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In a September webinar, FinMason CEO Kendrick Wakeman demonstrated how advisor users of Orion Insight’s portfolio management software can use its Five-Minute Financial Plan to help attract and retain clients.

Thanks to an integration first announced during Orion’s Ascent/FUSE conference earlier in September, Orion users can seamlessly use the application, which Wakeman called a “light financial planning and integration tool,” directly inside Orion’s platform, and do so without any special training.

“It’s easy and intuitive,” he said, can be used “right out of the box,” and “gets you 80% of the way” to what full-blown financial planning software like PIEtech’s MoneyGuidePro and eMoney Advisor provides.

Getting that far is “probably adequate” for many clients, he said, especially for those whose advisors are currently not offering financial planning because of the software’s cost and complexity. Using the Five-Minute Financial Plan is, he argued, is a “great and easy way to step into financial planning right away” and is “affordable” at $39/month/user.

But it’s also valuable to advisors who already use robust financial planning software, Kendrick said, because of how it helps in areas like prospecting. “Advisors tell us it’s difficult to get a prospect to commit to the time and effort” involved in gathering financial documents and then creating a financial plan before signing on as a client.

“This is an easy way to get in front of a client and to demonstrate some value right off the top,” he said, and then eventually buy into the time and effort to create a full-blown plan.

It’s also the case, Wakeman said, that advisors who use financial planning software aren’t doing so for all of their clients, especially those who either don’t need a full plan or who don’t have the assets to make creating a plan economically feasible for the advisor.

Wakeman said that he learned at the Ascent/FUSE conference that many advisors create multiple plans for clients and then wind up choosing one or more of those plans to present to  clients. The Five-Minute software provides an outline of the client’s current financial situation and “where he wants to go,” allowing the advisor to perhaps create only two plans from which to choose, thus improving the advisor’s efficiency.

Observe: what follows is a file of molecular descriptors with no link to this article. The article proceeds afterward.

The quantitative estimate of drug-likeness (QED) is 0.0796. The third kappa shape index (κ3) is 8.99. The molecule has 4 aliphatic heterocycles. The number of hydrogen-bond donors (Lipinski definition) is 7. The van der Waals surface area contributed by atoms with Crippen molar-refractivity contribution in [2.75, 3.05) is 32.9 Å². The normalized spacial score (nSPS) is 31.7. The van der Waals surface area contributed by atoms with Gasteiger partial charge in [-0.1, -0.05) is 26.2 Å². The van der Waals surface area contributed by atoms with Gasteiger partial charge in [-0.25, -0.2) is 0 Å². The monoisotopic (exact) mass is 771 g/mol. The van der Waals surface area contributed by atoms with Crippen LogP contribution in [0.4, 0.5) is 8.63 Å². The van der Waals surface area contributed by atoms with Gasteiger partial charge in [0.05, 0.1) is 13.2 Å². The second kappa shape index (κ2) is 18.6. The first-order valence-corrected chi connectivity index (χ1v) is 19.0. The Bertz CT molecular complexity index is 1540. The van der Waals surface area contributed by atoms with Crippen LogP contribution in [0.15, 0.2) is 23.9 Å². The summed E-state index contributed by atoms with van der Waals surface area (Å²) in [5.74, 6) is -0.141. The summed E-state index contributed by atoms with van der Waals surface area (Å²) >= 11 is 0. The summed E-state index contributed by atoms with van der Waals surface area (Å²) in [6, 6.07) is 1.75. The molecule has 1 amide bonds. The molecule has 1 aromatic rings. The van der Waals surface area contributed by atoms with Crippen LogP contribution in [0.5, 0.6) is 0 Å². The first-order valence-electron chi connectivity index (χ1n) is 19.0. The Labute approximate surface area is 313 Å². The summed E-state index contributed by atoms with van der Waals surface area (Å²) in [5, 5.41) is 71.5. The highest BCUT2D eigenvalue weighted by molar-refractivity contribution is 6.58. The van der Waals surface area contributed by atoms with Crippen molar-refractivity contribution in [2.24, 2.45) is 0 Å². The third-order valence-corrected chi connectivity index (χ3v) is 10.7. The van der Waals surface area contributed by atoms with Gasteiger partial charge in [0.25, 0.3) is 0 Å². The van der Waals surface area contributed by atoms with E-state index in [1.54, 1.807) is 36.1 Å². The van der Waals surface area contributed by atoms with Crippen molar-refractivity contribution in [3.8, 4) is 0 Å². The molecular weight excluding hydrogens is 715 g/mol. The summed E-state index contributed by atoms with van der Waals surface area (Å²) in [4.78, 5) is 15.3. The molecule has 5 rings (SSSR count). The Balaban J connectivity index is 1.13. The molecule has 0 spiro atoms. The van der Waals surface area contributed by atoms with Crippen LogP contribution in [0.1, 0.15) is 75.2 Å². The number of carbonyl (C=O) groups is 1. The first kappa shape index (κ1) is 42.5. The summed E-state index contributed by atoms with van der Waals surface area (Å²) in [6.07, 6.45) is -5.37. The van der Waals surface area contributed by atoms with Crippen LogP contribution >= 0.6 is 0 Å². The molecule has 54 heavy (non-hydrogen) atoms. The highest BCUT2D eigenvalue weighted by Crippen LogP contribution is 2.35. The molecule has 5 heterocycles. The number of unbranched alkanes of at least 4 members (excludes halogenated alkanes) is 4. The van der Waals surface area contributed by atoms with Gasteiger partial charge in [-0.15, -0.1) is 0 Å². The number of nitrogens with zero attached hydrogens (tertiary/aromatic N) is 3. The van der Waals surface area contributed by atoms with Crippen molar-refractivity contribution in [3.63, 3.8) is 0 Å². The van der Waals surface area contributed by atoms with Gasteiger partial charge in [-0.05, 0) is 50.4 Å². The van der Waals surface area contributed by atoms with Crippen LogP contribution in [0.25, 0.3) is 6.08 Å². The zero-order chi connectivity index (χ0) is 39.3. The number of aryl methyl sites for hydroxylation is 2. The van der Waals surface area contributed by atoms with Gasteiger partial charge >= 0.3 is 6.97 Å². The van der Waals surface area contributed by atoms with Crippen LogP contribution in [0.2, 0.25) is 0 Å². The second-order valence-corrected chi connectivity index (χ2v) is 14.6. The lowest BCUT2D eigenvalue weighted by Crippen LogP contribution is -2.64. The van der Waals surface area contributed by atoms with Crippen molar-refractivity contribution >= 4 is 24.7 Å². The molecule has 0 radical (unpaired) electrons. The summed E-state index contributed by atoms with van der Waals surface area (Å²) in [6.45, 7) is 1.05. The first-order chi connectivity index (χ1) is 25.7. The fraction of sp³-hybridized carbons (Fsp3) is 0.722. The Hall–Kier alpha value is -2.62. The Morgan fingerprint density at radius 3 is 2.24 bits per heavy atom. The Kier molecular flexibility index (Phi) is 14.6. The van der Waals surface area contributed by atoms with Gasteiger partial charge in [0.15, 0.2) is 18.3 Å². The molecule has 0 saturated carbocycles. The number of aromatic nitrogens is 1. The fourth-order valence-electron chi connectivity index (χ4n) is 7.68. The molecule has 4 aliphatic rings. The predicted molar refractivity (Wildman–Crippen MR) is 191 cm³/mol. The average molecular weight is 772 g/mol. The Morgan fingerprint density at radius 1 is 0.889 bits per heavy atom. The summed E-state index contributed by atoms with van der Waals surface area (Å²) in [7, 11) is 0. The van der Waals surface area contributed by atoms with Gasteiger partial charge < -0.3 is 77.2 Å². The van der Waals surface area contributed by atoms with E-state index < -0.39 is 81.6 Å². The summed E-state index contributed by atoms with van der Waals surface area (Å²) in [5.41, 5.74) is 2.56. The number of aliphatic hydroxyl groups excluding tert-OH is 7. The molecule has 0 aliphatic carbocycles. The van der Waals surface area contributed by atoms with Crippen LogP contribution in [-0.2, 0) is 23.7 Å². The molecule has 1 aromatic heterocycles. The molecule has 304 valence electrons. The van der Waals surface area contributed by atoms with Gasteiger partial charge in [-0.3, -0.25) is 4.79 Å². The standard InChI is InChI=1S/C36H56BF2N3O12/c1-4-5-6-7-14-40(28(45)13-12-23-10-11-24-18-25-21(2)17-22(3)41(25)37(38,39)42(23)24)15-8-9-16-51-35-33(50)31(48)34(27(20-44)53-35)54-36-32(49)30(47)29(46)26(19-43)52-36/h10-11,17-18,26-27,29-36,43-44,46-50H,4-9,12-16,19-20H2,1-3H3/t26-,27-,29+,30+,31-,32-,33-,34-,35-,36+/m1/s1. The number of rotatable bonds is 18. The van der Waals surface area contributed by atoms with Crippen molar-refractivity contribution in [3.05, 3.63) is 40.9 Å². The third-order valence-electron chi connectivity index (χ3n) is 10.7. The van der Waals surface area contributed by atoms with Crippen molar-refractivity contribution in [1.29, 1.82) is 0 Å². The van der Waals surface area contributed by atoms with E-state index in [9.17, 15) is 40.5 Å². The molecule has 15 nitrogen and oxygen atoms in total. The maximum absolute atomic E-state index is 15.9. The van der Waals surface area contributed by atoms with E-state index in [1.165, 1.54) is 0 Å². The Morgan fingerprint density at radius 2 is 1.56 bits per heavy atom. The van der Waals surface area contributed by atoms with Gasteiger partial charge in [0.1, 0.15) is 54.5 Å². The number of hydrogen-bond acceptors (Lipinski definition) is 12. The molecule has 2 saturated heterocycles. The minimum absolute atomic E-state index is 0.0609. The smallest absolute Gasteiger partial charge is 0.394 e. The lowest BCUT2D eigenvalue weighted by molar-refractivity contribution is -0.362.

Fintech firm FinMason, said Wakeman, runs “one of the biggest investment analytics firms in the world,” with its services delivered through APIs. Wakeman said the integration with Orion for the planning software is unique to FInMason’s standard business model—”we don’t produce front ends, but power front ends”—but created the Plan because if “felt there was a gap in the marketplace for a lighter-engagement” planning tool.

Providing financial planning to clients and prospects, he said, is “not just a benefit, but is critical” for advisors, citing both Ron Carson and Joel Bruckenstein, who he said have publicly argued that doing so is table stakes now for all advisors. Another sign of the critical nature of financial planning: “Morgan Stanley is paying its advisors a bounty” for each financial plan they produce, Wakeman said, since the brokerage firm sees doing so as a way to keep its own clients and “steal everybody else’s.”

The Plan uses a “full 10,000-iteration” Monte Carlo analysis to show the probability of a given client running out of money in retirement. Using data from a client’s Orion portfolio, the advisor uses the Plan’s sliders to adjust the common levers that can affect a retirement portfolio, such as setting spending levels in retirement; working more before or in retirement or continuing to save in retirement, for example. It also can show the effects of special spending events, such as buying a house or paying for college, on the client’s portfolio.

The Plan software runs the Monte Carlo simulations almost instantly to provide a dynamic picture of the portfolio’s strength or weakness at different client ages in retirement, right in front of the client or prospect. “The actual planning part takes much less than five minutes,” Wakeman said in finishing the demo, while “the talking took up the rest of the time.”

What are the assumptions in the Plan? Wakeman says the software uses a 15-factor, multiasset global model, similar to that used by MSCI, to forecast rates of return and volatility, which he said is an academically robust model, rather than use historical rates of return.

Since the Five-Minute Financial Plan was meant to balance “simplicity and robustness,” it doesn’t currently allow for data outside of Orion to be imported into the software, or allow the user to adjust for different future interest rates. However, Wakeman said FinMason is working on a variety of upgrades to the software, such as a Social Security module and the ability to input a series of portfolio models.

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